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Lee v. South Carolina Department of Corrections

United States District Court, D. South Carolina, Charleston Division

June 3, 2016

Markiss Devon Lee, Plaintiffs,
South Carolina Department of Corrections; Perry Correctional Institution; Byron Sterling; Director Larry Cartledge, Warden; Ms. Paloe, Grievance Counselor; Lt. J. Palmer; Sgt. Rodgers; Sgt. Thurber; and Ofc, J. Schmidt, sued in individual and official capacities, all defendants acted under the color of state law, Defendants.



         This matter is before the Court on the Report and Recommendation of the Magistrate Judge, recommending that this case be summarily dismissed without prejudice and without service of process. For the reasons set forth below, the Court adopts the Report and Recommendation and dismisses this action without prejudice.

         I. Background

         Plaintiff alleges that on June 2, 2015, inmates flooded the wing where he was housed at PCI and that Defendants injured his right hand when they handcuffed him and removed him from his cell to clean the water in his cell. (Dkt. No. 1 at 3.) Plaintiff further alleges Defendants stripped him down to his boxers and took all his property, including his mattress, for three days. (Id. at 5.) Plaintiff states that he filed a Step 1 Inmate Grievance Form and a Step 2 Inmate Grievance Form, but that his Step 2 grievance has not been answered.[1] (Id. at 2, 6.) In this action, Plaintiff seeks declaratory relief and monetary damages for claims of cruel and unusual punishment, excessive force, and violation of due process rights. (Id. at 2, 9.) The Magistrate Judge recommended summary dismissal without prejudice on November 10, 2015. (Dkt. No. 8.) Plaintiff filed no objections to the recommendation of the Magistrate Judge.

         II. Legal Standard

         The Magistrate Judge makes only a recommendation to this Court. The recommendation has no presumptive weight, and the responsibility for making a final determination remains with this Court. Mathews v. Weber, 423 U.S. 261, 270-71 (1976). This Court is charged with making a de novo determination of those portions of the Report and Recommendation to which specific objection is made. Additionally, the Court may "accept, reject, or modify, in whole or in part, the findings or recommendations made by the magistrate judge." 28 U.S.C. § 636(b)(1). This Court may also "receive further evidence or recommit the matter to the magistrate judge with instructions." Id. Where the plaintiff fails to file any specific objections, "a district court need not conduct a de novo review, but instead must only satisfy itself that there is no clear error on the face of the record in order to accept the recommendation, " see Diamond v. Colonial Life & Accident Ins. Co., 416 F.3d 310, 315 (4th Cir. 2005) (internal quotation omitted), and this Court is not required to give any explanation for adopting the recommendation of the Magistrate Judge, Camby v. Davis, 718 F.2d 198 (4th Cir. 1983).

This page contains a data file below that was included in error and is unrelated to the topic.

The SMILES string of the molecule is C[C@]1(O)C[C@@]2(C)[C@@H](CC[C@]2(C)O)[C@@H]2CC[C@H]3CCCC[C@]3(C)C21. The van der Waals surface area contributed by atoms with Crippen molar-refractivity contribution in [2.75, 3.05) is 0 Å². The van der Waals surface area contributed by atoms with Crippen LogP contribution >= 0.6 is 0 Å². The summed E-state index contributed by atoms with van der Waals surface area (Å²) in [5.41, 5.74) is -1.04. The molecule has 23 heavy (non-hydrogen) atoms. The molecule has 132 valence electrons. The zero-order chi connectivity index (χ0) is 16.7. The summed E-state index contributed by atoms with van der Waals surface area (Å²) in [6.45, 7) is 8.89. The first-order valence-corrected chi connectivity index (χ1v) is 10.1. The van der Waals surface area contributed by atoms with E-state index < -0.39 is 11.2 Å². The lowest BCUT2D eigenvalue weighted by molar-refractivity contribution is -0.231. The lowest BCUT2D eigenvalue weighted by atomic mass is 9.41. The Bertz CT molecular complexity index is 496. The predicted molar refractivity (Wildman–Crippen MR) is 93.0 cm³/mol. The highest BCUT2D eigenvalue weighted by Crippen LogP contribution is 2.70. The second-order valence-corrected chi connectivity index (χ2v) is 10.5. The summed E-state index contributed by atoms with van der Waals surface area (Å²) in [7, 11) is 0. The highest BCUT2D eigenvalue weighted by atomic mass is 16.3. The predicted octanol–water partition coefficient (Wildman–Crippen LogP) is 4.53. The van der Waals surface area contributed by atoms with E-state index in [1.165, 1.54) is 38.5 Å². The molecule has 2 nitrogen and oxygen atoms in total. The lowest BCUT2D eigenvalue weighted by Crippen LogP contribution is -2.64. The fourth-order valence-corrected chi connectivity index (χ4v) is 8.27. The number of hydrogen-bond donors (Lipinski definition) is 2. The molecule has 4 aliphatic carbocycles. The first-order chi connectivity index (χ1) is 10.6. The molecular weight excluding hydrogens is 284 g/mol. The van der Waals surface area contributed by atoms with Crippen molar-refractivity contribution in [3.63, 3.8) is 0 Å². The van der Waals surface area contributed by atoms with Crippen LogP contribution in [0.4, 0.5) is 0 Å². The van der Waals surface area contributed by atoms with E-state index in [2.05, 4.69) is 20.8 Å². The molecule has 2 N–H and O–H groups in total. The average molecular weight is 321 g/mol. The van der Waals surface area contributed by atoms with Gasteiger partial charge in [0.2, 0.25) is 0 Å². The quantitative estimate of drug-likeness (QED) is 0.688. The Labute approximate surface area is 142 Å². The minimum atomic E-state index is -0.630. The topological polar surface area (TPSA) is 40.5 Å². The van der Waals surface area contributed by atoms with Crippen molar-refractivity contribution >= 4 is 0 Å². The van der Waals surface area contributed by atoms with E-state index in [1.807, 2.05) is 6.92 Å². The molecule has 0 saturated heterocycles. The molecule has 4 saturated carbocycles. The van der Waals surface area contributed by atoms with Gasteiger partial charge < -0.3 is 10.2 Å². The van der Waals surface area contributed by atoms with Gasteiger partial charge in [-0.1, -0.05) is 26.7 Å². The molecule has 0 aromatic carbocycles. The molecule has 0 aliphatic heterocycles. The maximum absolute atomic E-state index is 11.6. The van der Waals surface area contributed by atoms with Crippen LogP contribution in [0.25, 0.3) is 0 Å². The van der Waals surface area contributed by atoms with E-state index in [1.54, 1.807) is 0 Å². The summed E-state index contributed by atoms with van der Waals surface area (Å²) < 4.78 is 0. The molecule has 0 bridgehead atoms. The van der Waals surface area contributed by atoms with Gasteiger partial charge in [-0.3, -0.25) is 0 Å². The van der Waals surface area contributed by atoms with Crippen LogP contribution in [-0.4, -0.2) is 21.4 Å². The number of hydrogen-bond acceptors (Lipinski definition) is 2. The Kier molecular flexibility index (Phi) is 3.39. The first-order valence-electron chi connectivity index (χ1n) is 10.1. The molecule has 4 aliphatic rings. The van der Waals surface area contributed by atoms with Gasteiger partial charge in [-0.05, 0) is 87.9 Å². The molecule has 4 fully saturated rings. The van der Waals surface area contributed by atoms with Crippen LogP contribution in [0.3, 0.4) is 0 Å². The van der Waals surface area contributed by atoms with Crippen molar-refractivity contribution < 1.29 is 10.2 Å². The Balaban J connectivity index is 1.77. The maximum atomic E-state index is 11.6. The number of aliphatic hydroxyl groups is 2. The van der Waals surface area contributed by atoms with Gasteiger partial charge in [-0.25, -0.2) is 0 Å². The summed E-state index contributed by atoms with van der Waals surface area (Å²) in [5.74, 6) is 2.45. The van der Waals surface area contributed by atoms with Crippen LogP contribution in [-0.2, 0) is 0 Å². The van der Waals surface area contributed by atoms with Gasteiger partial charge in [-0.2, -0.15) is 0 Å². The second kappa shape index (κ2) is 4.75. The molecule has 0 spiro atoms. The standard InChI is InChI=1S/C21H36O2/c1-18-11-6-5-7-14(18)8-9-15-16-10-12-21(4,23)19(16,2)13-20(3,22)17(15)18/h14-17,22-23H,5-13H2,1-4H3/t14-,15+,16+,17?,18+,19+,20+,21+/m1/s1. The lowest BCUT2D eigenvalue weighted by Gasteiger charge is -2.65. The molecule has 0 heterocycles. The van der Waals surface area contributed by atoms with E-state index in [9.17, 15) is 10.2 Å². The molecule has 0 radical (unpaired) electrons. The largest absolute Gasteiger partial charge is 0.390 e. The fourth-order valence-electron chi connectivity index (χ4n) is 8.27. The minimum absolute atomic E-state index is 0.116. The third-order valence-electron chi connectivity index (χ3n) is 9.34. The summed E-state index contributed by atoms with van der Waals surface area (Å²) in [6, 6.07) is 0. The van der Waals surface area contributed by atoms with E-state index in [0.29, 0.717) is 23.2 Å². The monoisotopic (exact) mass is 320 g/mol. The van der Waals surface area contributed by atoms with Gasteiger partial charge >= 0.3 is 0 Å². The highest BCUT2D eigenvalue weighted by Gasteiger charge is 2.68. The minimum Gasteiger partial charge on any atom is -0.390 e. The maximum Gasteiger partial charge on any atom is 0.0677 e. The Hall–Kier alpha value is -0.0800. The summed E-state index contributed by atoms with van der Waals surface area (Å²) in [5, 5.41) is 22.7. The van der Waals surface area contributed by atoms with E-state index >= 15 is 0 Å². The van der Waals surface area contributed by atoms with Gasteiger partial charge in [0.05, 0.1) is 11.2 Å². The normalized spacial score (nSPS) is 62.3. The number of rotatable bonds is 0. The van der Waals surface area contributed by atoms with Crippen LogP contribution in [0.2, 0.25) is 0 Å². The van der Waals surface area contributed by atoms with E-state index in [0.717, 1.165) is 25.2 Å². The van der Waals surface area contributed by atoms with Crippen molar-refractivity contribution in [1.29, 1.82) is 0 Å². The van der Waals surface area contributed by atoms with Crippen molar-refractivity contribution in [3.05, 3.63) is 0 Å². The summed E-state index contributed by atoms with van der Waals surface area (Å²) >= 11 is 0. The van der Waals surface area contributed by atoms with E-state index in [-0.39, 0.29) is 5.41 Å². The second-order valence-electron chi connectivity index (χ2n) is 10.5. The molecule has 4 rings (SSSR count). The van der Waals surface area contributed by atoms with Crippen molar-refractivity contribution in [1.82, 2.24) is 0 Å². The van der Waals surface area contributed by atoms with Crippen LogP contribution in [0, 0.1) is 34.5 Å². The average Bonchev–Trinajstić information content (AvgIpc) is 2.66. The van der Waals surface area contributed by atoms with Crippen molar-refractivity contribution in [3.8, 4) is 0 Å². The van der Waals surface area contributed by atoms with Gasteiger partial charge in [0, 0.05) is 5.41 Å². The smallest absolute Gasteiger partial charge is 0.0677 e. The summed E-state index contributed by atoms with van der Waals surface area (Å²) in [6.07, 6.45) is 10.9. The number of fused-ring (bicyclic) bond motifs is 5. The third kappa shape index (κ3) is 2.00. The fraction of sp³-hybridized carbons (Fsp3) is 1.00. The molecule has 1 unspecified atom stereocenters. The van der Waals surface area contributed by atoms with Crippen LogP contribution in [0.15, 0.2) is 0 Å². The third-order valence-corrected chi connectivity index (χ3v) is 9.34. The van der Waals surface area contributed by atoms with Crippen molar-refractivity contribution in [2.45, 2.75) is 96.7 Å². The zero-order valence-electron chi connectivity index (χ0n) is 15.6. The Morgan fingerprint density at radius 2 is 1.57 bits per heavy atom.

III. Analysis

         A prisoner must exhaust his administrative remedies before filing a § 1983 action concerning his confinement. 42 U.S.C. § 1997(e). Failure to exhaust administrative remedies is an affirmative defense, Jones v. Bock, 549 U.S. 199, 216 (2007), but if the lack of exhaustion is apparent from the face of the complaint, sua sponte dismissal prior to service of the complaint is appropriate. See Moore v. Bennette, 517 F.3d 717, 725 (4th Cir. 2008); Eriline Co. S.A. v. Johnson, 440 F.3d 648, 655-56 (4th Cir. 2006); Anderson v. XYZ Corr. Health Servs., Inc., 407 F.3d 674, 683 (4th Cir. 2005). Because Plaintiff admits that "he is awaiting a response" to his Step Two grievance (Dkt. No. 1 at 2, 6), it is clear from the face of the complaint that Plaintiff has not exhausted his administrative remedies. The Court therefore summarily dismisses this action without prejudice for failure to exhaust administrative remedies.

         IV. Conclusion

         For the foregoing reasons, the Court ADOPTS the Report and Recommendation (Dkt. No. 8) as the Order of the Court and DISMISSES WITHOUT PREJUDICE this action. AND IT IS SO ORDERED.



[1] The South Carolina Department of Corrections provides for administrative review of inmate complaints in two steps. A Step 1 grievance is evaluated by the warden; any appeal from the warden's decision to a "responsible official" is designated as Step 2. The responsible official must render a decision on the appeal within sixty days, and that decision is the Department of Correction's final response in ...

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